They are likely to get an earful.
Eight individuals have been invited to give presentations before the panel, including Colin Hanna, chairman of the Chester County Commissioners, and Nancy Mohr, chairwoman of the Chester County Local Tax Reform Task Force. Both have criticized existing tax laws.
"I think there is some interest in looking at the bill we introduced originally," Mohr said. That bill was far different from the measure Gov. Ridge signed into law in May 1998.
The law, known as Act 50, allowed school districts to levy a higher earned income tax in exchange for a reduction in property taxes, and the elimination of so-called nuisance taxes.
According to the measure, voters had to approve every step of the process, and if a district adopted a higher earned income tax and lowered real estate taxes, it could not then raise property taxes without voter approval.
The law contained a provision called the homestead exemption, which required residential property owners to apply to their county assessment offices, which calculated the value of the exemption. Property owners who did not apply did not receive the benefits.
That piece of the legislation has proved so complex, labor intensive, and expensive that the state has been subsidizing counties' assessment offices to offset the costs, officials said.
Currently, school districts are permitted to collect an earned income tax of 0.5 percent. Act 50 allows districts to raises that cap to 1.5 percent. Counties and municipalities were excluded from the measure.
A coalition of farmers, organizations representing retired people, and legislators from both parties came together in support of the legislation and lobbied around the state for its passage.
Now, more than two years later, just three of the state's 501 school districts have adopted Act 50. Many more, perhaps as many as 75 percent of the districts, have looked at the law and rejected it, said David Davare, director of research services for the Pennsylvania School Boards Association.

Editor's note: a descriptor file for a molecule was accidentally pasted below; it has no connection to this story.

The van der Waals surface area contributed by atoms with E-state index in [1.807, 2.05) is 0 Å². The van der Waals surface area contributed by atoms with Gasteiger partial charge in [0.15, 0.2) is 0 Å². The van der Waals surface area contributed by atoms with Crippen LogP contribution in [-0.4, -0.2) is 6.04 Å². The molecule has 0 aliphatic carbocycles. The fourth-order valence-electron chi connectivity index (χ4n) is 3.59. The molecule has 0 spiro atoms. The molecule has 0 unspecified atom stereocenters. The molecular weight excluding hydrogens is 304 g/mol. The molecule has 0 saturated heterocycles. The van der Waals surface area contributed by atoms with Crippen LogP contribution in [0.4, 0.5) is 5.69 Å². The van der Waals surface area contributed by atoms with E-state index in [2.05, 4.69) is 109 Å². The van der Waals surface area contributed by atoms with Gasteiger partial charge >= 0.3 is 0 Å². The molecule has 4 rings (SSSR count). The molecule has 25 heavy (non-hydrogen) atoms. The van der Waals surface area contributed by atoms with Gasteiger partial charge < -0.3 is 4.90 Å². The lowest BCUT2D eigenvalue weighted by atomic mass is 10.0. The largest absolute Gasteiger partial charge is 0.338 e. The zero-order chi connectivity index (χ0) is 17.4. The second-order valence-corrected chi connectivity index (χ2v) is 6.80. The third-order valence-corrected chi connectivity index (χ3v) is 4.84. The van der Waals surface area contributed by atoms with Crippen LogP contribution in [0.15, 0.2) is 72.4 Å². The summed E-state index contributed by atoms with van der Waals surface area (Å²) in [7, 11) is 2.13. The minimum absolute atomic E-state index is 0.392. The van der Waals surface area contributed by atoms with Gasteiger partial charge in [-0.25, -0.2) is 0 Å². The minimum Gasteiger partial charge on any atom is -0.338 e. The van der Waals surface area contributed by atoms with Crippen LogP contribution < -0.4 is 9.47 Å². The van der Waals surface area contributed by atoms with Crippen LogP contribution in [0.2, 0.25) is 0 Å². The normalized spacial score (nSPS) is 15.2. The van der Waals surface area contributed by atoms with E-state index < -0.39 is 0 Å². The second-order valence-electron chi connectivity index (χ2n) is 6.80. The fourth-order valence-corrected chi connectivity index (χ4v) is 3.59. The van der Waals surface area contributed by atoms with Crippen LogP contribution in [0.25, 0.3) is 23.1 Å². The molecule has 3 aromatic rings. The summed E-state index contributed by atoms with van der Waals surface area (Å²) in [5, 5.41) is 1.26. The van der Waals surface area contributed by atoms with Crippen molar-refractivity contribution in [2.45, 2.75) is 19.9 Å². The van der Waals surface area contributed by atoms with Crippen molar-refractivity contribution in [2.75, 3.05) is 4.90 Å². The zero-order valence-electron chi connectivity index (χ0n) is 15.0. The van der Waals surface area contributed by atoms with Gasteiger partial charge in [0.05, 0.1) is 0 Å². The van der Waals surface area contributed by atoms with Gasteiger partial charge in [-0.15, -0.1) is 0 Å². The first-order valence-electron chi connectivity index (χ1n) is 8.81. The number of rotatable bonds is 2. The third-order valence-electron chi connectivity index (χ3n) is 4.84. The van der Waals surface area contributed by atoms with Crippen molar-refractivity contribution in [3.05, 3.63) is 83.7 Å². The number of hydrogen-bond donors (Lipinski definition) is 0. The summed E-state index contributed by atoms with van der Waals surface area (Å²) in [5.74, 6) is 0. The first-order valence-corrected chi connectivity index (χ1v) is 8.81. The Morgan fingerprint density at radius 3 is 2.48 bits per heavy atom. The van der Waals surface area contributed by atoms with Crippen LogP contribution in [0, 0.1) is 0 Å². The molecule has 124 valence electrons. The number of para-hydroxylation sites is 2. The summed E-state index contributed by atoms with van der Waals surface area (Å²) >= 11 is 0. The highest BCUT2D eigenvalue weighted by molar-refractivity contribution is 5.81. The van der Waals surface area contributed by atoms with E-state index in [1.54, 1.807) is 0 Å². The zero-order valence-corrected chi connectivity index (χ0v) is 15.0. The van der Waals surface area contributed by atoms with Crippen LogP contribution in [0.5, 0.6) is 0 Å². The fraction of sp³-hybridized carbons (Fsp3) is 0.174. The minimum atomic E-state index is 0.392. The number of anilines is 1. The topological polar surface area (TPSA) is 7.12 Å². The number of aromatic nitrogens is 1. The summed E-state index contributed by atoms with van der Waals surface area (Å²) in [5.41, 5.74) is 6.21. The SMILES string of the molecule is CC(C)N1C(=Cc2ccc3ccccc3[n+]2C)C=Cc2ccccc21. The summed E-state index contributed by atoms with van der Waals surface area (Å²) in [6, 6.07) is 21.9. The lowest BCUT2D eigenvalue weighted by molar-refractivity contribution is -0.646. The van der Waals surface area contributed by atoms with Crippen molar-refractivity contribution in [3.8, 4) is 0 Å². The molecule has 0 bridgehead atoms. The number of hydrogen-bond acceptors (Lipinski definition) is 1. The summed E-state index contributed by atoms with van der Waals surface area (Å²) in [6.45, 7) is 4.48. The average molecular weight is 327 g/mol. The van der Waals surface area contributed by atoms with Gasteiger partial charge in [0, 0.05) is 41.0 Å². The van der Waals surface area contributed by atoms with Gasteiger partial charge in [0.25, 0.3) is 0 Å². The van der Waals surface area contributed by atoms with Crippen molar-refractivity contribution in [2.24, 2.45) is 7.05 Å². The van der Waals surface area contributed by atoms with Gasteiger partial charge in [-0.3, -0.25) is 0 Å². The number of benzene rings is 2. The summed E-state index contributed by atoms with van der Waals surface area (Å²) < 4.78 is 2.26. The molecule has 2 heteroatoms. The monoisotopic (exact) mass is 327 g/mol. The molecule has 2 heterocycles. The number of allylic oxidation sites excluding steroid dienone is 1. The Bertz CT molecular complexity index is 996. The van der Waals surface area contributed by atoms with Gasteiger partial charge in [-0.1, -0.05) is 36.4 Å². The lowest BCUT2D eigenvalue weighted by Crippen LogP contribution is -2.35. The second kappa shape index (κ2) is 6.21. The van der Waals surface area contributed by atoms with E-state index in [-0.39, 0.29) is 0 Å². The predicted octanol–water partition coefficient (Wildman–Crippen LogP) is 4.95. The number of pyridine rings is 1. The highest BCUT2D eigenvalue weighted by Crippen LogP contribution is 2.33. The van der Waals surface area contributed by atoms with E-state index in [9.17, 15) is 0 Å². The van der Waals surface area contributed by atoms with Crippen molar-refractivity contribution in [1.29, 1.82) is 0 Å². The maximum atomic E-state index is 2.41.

"The judgment of the communities is that they don't feel Act 50, for a whole variety of reasons, will be beneficial to their school districts," Davare said.
In the Central Dauphin District, near Harrisburg, where voters approved the change last year, households with income of more than $33,000 a year pay higher taxes than they did under the old method, he said.
Further damping enthusiasm for the 1998 law, Davare said, was a report issued in July by Moody's Investors Service, a municipal credit research firm.
The opinion warned that though the effect of the law may be neutral at first, that could change if a school district had to borrow money for construction projects, or if a district's economy suddenly went south.
Moody's said it saw two problems with the law's effect on a school district's credit rating: It limits a district's flexibility and ability to repay bonds, and it replaces a stable source of revenue, the property tax, with a volatile one that depends on a local economy.
"School districts will, in effect, be securing their future debt with a limited tax pledge," the analysts wrote. New debt taken on by a school district could therefore receive a lower credit rating, making it more expensive to borrow money, the report said.
Because of Act 50's restrictive nature, Moody's predicted that few districts were likely to adopt it.
The address of the Tredyffrin Township Building is 1100 DuPortail Rd., Chesterbrook.
Nancy Petersen's e-mail address is email@example.com.